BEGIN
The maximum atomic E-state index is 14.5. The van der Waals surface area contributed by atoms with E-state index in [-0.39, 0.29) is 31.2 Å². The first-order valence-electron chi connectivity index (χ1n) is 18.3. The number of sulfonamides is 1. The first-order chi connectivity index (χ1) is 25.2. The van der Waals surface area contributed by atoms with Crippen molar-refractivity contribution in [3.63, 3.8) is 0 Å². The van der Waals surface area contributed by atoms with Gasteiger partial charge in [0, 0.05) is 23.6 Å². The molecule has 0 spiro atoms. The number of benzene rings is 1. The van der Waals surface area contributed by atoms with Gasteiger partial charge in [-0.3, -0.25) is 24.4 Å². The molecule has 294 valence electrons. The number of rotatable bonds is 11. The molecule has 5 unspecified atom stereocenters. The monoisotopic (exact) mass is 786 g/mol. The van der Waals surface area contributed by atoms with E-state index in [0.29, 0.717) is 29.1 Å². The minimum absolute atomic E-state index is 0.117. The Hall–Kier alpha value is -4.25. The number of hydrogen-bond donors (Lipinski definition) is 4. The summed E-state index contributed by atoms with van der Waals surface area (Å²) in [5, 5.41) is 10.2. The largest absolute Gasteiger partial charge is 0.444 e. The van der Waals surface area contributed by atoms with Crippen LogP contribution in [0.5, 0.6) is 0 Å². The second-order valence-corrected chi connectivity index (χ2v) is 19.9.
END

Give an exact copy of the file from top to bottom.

The maximum atomic E-state index is 14.5. The van der Waals surface area contributed by atoms with E-state index in [-0.39, 0.29) is 31.2 Å². The first-order valence-electron chi connectivity index (χ1n) is 18.3. The number of sulfonamides is 1. The first-order chi connectivity index (χ1) is 25.2. The van der Waals surface area contributed by atoms with Crippen molar-refractivity contribution in [3.63, 3.8) is 0 Å². The van der Waals surface area contributed by atoms with Gasteiger partial charge in [0, 0.05) is 23.6 Å². The molecule has 0 spiro atoms. The number of benzene rings is 1. The van der Waals surface area contributed by atoms with Gasteiger partial charge in [-0.3, -0.25) is 24.4 Å². The molecule has 294 valence electrons. The number of rotatable bonds is 11. The molecule has 5 unspecified atom stereocenters. The monoisotopic (exact) mass is 786 g/mol. The van der Waals surface area contributed by atoms with E-state index in [0.29, 0.717) is 29.1 Å². The minimum absolute atomic E-state index is 0.117. The Hall–Kier alpha value is -4.25. The number of hydrogen-bond donors (Lipinski definition) is 4. The summed E-state index contributed by atoms with van der Waals surface area (Å²) in [5, 5.41) is 10.2. The largest absolute Gasteiger partial charge is 0.444 e. The van der Waals surface area contributed by atoms with Crippen LogP contribution in [0.5, 0.6) is 0 Å². The second-order valence-corrected chi connectivity index (χ2v) is 19.9.